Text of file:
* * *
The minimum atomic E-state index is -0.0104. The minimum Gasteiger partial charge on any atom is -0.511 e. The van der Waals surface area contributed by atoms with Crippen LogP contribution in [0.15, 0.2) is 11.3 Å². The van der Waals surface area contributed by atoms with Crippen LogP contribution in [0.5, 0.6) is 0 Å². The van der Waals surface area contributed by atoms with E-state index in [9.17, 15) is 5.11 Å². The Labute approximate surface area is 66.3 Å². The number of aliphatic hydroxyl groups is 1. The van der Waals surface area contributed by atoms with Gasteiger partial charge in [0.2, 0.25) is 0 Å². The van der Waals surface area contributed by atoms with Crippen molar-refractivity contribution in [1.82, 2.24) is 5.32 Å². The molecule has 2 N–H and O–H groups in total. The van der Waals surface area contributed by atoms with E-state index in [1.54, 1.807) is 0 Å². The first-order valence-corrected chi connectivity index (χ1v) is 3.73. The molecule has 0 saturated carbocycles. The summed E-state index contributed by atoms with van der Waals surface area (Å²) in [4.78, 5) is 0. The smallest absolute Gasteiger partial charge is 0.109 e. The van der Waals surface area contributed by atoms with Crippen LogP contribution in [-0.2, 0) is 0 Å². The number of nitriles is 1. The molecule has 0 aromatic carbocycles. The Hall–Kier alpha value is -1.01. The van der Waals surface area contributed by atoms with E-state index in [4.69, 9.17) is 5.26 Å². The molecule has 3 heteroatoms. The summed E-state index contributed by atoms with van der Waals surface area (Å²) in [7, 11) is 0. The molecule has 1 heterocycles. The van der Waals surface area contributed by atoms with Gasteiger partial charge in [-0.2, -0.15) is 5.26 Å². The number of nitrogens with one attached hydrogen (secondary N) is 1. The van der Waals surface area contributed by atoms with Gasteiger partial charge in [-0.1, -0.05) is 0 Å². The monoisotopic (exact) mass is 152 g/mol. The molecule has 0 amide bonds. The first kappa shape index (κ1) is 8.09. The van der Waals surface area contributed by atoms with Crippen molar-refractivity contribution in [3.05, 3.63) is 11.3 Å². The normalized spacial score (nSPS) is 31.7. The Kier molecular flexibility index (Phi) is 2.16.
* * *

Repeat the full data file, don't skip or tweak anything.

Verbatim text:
The minimum atomic E-state index is -0.0104. The minimum Gasteiger partial charge on any atom is -0.511 e. The van der Waals surface area contributed by atoms with Crippen LogP contribution in [0.15, 0.2) is 11.3 Å². The van der Waals surface area contributed by atoms with Crippen LogP contribution in [0.5, 0.6) is 0 Å². The van der Waals surface area contributed by atoms with E-state index in [9.17, 15) is 5.11 Å². The Labute approximate surface area is 66.3 Å². The number of aliphatic hydroxyl groups is 1. The van der Waals surface area contributed by atoms with Gasteiger partial charge in [0.2, 0.25) is 0 Å². The van der Waals surface area contributed by atoms with Crippen molar-refractivity contribution in [1.82, 2.24) is 5.32 Å². The molecule has 2 N–H and O–H groups in total. The van der Waals surface area contributed by atoms with E-state index in [1.54, 1.807) is 0 Å². The first-order valence-corrected chi connectivity index (χ1v) is 3.73. The molecule has 0 saturated carbocycles. The summed E-state index contributed by atoms with van der Waals surface area (Å²) in [4.78, 5) is 0. The smallest absolute Gasteiger partial charge is 0.109 e. The van der Waals surface area contributed by atoms with Crippen LogP contribution in [-0.2, 0) is 0 Å². The number of nitriles is 1. The molecule has 0 aromatic carbocycles. The Hall–Kier alpha value is -1.01. The van der Waals surface area contributed by atoms with E-state index in [4.69, 9.17) is 5.26 Å². The molecule has 3 heteroatoms. The summed E-state index contributed by atoms with van der Waals surface area (Å²) in [7, 11) is 0. The molecule has 1 heterocycles. The van der Waals surface area contributed by atoms with Gasteiger partial charge in [-0.2, -0.15) is 5.26 Å². The number of nitrogens with one attached hydrogen (secondary N) is 1. The van der Waals surface area contributed by atoms with Gasteiger partial charge in [-0.1, -0.05) is 0 Å². The monoisotopic (exact) mass is 152 g/mol. The molecule has 0 amide bonds. The first kappa shape index (κ1) is 8.09. The van der Waals surface area contributed by atoms with Crippen molar-refractivity contribution in [3.05, 3.63) is 11.3 Å². The normalized spacial score (nSPS) is 31.7. The Kier molecular flexibility index (Phi) is 2.16.